Are Tripods No Longer Necessary?

Remember the days when low light night photography was the province of professionals and dedicated amateurs loaded with bags of equipment and that one piece of essential photo gear—the tripod. In the not too long ago days of film hand holding a night shot was virtually impossible. How times have changed.

Is the Tripod Obsolete?

Digital cameras with high ISO sensitivity, image stabilization and smaller sensors make it possible to hand-hold the camera in just about any lighting situation. The Sony A7s Mark II has noise-free sensitivity and stabilization that make it a marvel in low light. This is a high end camera with a price to match, but even a consumer level DSLR has low light capability that makes hand held night shooting a definite possibility.

Do modern digital cameras make the tripod obsolete? Yes, at least for some. The vast majority of photographers refuse to tote a bulky three-legged support. Nearly everything can be shot hand held. Why lug around a heavy tripod all day for the few shots that might benefit from tripod stabilization? Setting a digital camera on a tripod in broad daylight simply looks foolish.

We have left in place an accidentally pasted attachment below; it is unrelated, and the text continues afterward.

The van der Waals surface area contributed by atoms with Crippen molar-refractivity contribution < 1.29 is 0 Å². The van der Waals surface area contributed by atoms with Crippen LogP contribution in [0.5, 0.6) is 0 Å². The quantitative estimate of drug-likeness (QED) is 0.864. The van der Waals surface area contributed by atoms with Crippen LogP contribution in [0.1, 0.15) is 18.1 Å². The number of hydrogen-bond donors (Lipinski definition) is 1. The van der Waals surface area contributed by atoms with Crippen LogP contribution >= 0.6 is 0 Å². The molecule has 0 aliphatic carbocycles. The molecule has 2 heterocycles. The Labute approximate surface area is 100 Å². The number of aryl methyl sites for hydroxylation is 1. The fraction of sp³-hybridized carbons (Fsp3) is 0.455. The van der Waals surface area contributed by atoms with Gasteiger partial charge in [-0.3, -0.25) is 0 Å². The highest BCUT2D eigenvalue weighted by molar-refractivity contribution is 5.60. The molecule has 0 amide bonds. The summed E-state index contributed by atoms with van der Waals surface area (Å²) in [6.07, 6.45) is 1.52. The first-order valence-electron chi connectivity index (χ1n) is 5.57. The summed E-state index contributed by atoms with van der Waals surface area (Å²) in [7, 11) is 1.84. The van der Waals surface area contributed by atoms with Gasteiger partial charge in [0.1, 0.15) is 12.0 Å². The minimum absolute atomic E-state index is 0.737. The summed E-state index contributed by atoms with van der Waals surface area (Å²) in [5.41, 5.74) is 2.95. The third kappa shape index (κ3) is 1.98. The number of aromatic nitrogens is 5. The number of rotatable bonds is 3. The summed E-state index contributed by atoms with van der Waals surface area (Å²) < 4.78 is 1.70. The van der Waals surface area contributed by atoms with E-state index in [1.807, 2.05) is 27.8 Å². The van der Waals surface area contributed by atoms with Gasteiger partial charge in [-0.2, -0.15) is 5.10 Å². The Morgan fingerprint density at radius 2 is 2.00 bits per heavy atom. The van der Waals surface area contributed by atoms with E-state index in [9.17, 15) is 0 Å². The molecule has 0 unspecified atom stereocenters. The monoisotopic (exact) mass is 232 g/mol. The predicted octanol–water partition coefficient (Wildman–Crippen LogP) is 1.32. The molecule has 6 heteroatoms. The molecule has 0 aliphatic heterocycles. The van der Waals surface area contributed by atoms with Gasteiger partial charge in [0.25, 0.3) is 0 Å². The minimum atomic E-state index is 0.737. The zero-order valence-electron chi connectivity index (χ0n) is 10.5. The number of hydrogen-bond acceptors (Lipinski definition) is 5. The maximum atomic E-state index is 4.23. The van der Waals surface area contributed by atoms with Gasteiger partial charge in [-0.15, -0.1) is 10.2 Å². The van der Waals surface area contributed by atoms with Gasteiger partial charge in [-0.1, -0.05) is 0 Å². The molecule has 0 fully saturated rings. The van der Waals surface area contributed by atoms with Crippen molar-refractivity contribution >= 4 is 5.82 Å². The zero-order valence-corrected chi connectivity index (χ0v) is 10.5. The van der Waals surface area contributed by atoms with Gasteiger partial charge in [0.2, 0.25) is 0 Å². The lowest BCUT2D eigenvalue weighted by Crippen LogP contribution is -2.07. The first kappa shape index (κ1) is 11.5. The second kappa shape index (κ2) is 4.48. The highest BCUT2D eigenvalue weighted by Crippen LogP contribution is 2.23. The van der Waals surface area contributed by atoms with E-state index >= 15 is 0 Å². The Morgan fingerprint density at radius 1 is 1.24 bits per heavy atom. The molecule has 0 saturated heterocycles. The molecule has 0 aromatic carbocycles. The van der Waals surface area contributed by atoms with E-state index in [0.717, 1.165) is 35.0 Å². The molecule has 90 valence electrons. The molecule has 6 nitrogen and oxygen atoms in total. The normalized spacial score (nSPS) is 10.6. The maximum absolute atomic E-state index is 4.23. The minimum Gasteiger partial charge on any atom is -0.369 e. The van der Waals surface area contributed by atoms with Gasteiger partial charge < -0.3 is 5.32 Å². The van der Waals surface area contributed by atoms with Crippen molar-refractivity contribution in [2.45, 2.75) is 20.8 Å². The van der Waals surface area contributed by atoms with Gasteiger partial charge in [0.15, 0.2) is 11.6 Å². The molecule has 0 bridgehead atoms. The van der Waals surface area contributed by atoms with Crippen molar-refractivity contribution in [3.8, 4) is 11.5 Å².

Moonlight shot of Yosemite falls.

Moonbow on Lower Yosemite falls was shot on film and required camera stabilization.

So should serious photographers completely abandon the concept of camera stabilization? Not by a long shot. While nearly all photographs can be hand held with modern cameras, certain subjects and situations demand stabilization for one definite reason—time. Take moonlight for example.  This shot of a moonbow on Lower Yosemite Falls could never be taken hand held.

 

 

 

 

Some Subjects Need Time Exposure

Traffic trails

Traffic trails on Lombard Street, San Francisco.

Time is an essential element for other subjects, and not just to accommodate low light exposure. This shot of street traffic could be taken hand held, but a shutter speed fast enough to avoid shake would have stopped the cars in their tracks. The traffic trails require several seconds—not an exposure that can be hand held. Flowing water is another subject that benefits from long exposures that require camera stabilization.

Until there is a technology that will stabilize hands for seconds, camera stabilization is not obsolete and the tripod is not dead. But if you still want to avoid lugging around a heavy, bulky tripod, consider a pocket sized, four-ounce tripod alternative like HandlePod instead.

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